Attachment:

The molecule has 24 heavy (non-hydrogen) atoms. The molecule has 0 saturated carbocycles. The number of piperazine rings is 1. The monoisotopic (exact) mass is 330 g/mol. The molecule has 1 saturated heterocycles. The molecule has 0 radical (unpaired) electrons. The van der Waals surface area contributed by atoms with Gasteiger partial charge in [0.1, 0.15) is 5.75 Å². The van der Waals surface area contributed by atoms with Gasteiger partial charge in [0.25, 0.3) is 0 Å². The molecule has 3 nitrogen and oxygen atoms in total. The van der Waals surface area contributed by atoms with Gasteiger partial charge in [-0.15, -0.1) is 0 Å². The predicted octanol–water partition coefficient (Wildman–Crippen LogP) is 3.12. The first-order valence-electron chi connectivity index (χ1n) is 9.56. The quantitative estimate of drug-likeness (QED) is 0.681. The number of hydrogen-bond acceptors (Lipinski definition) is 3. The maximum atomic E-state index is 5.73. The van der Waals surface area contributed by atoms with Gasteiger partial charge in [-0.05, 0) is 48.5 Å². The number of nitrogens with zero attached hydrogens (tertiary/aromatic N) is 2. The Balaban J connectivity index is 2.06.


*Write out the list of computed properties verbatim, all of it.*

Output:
The molecule has 24 heavy (non-hydrogen) atoms. The molecule has 0 saturated carbocycles. The number of piperazine rings is 1. The monoisotopic (exact) mass is 330 g/mol. The molecule has 1 saturated heterocycles. The molecule has 0 radical (unpaired) electrons. The van der Waals surface area contributed by atoms with Gasteiger partial charge in [0.1, 0.15) is 5.75 Å². The van der Waals surface area contributed by atoms with Gasteiger partial charge in [0.25, 0.3) is 0 Å². The molecule has 3 nitrogen and oxygen atoms in total. The van der Waals surface area contributed by atoms with Gasteiger partial charge in [-0.15, -0.1) is 0 Å². The predicted octanol–water partition coefficient (Wildman–Crippen LogP) is 3.12. The first-order valence-electron chi connectivity index (χ1n) is 9.56. The quantitative estimate of drug-likeness (QED) is 0.681. The number of hydrogen-bond acceptors (Lipinski definition) is 3. The maximum atomic E-state index is 5.73. The van der Waals surface area contributed by atoms with Gasteiger partial charge in [-0.05, 0) is 48.5 Å². The number of nitrogens with zero attached hydrogens (tertiary/aromatic N) is 2. The Balaban J connectivity index is 2.06.